As for me, I’m just psyched to have gotten (politely) called out by a celebrity of recent history in California law.  Can’t wait for Kim Kardashian to email the blog next!


The Scariest Day of the Year…for Legal Claims Too

We here at Law Law Land are big fans of Halloween, the drunkest, sluttiest, most creative and fun-loving holiday of the year.  Law Law Land HQ itself is awash in cat ears and warlock coats today, and your editor is looking forward to a heaven-vs.-hell, angel-vs.-devil ping pong grudge match of epic proportions tonight.  But if you’re looking for a real fright on Halloween night, just consider some of the following truly scary cases and claims.

If the Past Is Never Dead, Does That Mean the Past Is Undead?

William Faulkner famously wrote, “The past is never dead.  It’s not even past.”  Woody Allen-mouthpiece Owen Wilson less-famously said, in 2011’s Midnight in Paris, “The past is not dead!  Actually, it’s not even past.  You know who said that?  Faulkner.  And he was right.  And I met him, too.  I ran into him at a dinner party.”  And Faulkner’s estate is now infamously saying that, if you use Faulkner’s line (ish) in a movie, with attribution, you have broken the law.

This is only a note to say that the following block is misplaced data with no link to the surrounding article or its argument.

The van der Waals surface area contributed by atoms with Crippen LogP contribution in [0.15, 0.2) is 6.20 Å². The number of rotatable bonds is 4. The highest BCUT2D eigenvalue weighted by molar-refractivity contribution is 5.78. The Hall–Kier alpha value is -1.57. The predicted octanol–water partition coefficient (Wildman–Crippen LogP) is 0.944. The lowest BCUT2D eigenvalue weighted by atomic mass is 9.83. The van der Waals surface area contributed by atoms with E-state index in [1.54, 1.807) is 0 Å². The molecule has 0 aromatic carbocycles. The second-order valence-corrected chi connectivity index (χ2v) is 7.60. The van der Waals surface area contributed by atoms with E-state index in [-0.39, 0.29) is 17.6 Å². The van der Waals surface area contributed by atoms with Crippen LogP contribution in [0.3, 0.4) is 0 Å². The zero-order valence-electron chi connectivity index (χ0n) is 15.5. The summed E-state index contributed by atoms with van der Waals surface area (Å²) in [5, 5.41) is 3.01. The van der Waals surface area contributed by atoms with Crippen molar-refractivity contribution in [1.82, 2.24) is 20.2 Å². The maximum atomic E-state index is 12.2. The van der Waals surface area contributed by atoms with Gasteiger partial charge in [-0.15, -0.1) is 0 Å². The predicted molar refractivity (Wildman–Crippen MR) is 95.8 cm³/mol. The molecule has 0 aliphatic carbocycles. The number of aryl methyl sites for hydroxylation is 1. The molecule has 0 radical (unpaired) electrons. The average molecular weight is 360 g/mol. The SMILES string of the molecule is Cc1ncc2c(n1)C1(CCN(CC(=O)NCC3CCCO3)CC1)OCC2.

Faulkner’s estate is suing Sony Pictures Classics for copyright infringement and trademark infringement, claiming that Midnight in Paris’s misquote of Faulkner’s famous aphorism from 1950’sRequiem for a Nun not only infringes their copyright, but also violates the federal trademark statute by deceiving viewers into believing that the movie was affiliated, endorsed, or authorized by the Faulkner estate.  So are Sony’s lawyers running scared into the night?  Not likely.  But the distant howls you might be hearing are actually the pained wails of frustrated intellectual property law professors everywhere.

(Special kudos to the usually-dry-as-a-skeleton Courthouse News Service for observing, “at risk of offending the shade, or estate, of Charles Dickens:  This is a far, far weirder thing than Sony has ever done.”)

Continue reading the full story . . . »

And Now for Some Shameless Self-Promotion

Last year, you, our dear and faithful readers, not only catapulted Law Law Land to victory (not to mention glory and legend) in the “For Fun” category of the ABA Journal’s 4th Annual “Blawg 100” awards, you made us the highest vote-getter among 100 beloved legal blogs nominated across 12 largely arbitrary categories. Remember when that happened? That was awesome.